VIENNA (Reuters) - The U.N. nuclear watchdog said it had a “constructive exchange” with Iran this week but there was no sign of a breakthrough on aspects of its nuclear programme that the agency says Tehran has failed to fully address.
The International Atomic Energy Agency (IAEA) is investigating Iran’s nuclear programme in parallel to talks between Tehran and six world powers that aim to broker a deal by the end of June to scale down the programme in exchange for sanctions relief.
In any final deal, the IAEA would play a major role in monitoring Iran’s compliance.
The IAEA said in March it expected progress with Iran this month on outstanding issues related to the nature of neutron calculations and alleged experiments on explosives that could be used to develop an atomic device.
It said then it expected Iran to propose new measures to address other outstanding issues with the IAEA by mid-April.
The IAEA on Thursday issued a short statement saying it had technical talks with Iranian officials in Tehran on Wednesday, making no mention of major developments.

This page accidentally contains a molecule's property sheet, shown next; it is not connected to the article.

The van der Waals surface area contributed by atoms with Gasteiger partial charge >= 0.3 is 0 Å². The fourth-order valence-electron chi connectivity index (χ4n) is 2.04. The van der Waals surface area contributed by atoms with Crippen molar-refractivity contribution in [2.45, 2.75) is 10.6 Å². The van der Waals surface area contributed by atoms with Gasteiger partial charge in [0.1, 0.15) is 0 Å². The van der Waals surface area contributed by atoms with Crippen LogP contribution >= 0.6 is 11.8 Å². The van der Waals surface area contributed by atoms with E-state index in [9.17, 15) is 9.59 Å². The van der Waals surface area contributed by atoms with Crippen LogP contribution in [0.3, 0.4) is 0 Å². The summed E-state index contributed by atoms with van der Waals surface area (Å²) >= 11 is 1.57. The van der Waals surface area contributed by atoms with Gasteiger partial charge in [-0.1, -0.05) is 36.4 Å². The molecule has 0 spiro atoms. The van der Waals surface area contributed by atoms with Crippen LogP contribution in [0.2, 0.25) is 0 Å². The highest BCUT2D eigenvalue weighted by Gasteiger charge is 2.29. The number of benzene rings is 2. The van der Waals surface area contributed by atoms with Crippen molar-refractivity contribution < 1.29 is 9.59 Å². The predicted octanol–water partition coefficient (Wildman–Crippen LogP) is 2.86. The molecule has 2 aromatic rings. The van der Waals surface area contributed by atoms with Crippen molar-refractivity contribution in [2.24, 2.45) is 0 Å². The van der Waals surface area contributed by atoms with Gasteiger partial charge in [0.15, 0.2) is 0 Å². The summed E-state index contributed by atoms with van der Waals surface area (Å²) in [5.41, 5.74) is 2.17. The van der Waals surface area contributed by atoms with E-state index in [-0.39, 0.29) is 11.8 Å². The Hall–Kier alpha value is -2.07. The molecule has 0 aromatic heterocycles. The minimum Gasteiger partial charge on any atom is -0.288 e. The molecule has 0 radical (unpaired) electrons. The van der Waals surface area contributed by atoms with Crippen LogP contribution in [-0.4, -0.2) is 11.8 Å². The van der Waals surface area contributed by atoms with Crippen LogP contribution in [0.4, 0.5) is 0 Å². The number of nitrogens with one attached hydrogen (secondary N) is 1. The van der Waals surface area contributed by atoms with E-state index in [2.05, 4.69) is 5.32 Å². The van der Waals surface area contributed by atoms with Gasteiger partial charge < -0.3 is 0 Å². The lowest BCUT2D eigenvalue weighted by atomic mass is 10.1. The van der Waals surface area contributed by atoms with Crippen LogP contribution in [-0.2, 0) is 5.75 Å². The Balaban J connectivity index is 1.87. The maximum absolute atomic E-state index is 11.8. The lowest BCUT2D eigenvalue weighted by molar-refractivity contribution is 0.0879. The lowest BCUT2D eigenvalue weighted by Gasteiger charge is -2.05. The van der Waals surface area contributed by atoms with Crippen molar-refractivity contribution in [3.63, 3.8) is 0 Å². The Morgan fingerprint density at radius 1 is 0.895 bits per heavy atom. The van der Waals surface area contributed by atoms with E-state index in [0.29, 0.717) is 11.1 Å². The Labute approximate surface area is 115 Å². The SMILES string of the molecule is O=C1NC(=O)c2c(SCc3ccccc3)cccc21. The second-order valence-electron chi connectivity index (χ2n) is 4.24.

“The two sides ... had a constructive exchange on the two practical measures under discussion,” it said. “The Agency and Iran will continue this dialogue and agreed to meet again in the near future.”
Iran’s envoy to the Vienna-based IAEA did not respond to an email seeking comment.
The United States, France, Russia, China, Britain and Germany agreed on a framework deal with Iran on April 2. The powers and Iran will meet again in Vienna next week.
Iranian Defence Minister Hossein Dehghan said on Thursday he hoped Iran’s work with the IAEA would help it work out a final agreement.
Reporting by Shadia Nasralla in Vienna, Gabriela Baczynska in Moscow and Robin Emmott in Brussels; Editing by Andrew Roche